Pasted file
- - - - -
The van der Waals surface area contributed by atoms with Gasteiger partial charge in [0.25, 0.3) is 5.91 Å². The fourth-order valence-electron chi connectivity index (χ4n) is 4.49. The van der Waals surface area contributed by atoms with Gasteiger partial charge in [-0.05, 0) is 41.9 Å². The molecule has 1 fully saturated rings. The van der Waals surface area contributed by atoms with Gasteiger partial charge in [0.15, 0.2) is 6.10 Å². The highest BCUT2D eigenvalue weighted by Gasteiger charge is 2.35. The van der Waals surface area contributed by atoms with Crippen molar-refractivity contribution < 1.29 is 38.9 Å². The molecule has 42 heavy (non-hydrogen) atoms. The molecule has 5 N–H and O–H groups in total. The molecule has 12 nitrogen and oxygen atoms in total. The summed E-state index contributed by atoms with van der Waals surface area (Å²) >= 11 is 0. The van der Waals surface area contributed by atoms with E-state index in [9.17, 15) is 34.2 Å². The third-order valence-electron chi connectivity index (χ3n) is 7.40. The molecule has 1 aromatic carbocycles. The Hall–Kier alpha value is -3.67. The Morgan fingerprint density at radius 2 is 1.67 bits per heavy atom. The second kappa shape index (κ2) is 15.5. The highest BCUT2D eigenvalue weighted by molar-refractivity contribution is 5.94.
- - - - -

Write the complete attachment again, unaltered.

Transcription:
The van der Waals surface area contributed by atoms with Gasteiger partial charge in [0.25, 0.3) is 5.91 Å². The fourth-order valence-electron chi connectivity index (χ4n) is 4.49. The van der Waals surface area contributed by atoms with Gasteiger partial charge in [-0.05, 0) is 41.9 Å². The molecule has 1 fully saturated rings. The van der Waals surface area contributed by atoms with Gasteiger partial charge in [0.15, 0.2) is 6.10 Å². The highest BCUT2D eigenvalue weighted by Gasteiger charge is 2.35. The van der Waals surface area contributed by atoms with Crippen molar-refractivity contribution < 1.29 is 38.9 Å². The molecule has 42 heavy (non-hydrogen) atoms. The molecule has 5 N–H and O–H groups in total. The molecule has 12 nitrogen and oxygen atoms in total. The summed E-state index contributed by atoms with van der Waals surface area (Å²) >= 11 is 0. The van der Waals surface area contributed by atoms with E-state index in [9.17, 15) is 34.2 Å². The third-order valence-electron chi connectivity index (χ3n) is 7.40. The molecule has 1 aromatic carbocycles. The Hall–Kier alpha value is -3.67. The Morgan fingerprint density at radius 2 is 1.67 bits per heavy atom. The second kappa shape index (κ2) is 15.5. The highest BCUT2D eigenvalue weighted by molar-refractivity contribution is 5.94.